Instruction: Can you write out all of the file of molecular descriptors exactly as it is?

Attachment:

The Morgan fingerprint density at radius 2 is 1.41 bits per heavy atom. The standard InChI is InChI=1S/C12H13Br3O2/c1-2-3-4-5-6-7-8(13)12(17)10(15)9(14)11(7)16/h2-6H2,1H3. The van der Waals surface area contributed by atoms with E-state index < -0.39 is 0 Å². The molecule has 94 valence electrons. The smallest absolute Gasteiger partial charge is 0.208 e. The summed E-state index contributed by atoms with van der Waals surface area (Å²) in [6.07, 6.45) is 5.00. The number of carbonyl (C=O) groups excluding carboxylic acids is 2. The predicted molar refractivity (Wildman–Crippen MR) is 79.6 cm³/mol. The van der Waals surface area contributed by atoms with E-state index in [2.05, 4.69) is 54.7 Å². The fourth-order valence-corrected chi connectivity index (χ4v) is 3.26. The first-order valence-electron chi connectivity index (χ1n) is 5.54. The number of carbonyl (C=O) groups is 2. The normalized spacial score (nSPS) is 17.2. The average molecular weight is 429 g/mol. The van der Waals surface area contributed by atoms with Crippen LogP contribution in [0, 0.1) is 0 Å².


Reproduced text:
The Morgan fingerprint density at radius 2 is 1.41 bits per heavy atom. The standard InChI is InChI=1S/C12H13Br3O2/c1-2-3-4-5-6-7-8(13)12(17)10(15)9(14)11(7)16/h2-6H2,1H3. The van der Waals surface area contributed by atoms with E-state index < -0.39 is 0 Å². The molecule has 94 valence electrons. The smallest absolute Gasteiger partial charge is 0.208 e. The summed E-state index contributed by atoms with van der Waals surface area (Å²) in [6.07, 6.45) is 5.00. The number of carbonyl (C=O) groups excluding carboxylic acids is 2. The predicted molar refractivity (Wildman–Crippen MR) is 79.6 cm³/mol. The van der Waals surface area contributed by atoms with E-state index in [2.05, 4.69) is 54.7 Å². The fourth-order valence-corrected chi connectivity index (χ4v) is 3.26. The first-order valence-electron chi connectivity index (χ1n) is 5.54. The number of carbonyl (C=O) groups is 2. The normalized spacial score (nSPS) is 17.2. The average molecular weight is 429 g/mol. The van der Waals surface area contributed by atoms with Crippen LogP contribution in [0, 0.1) is 0 Å².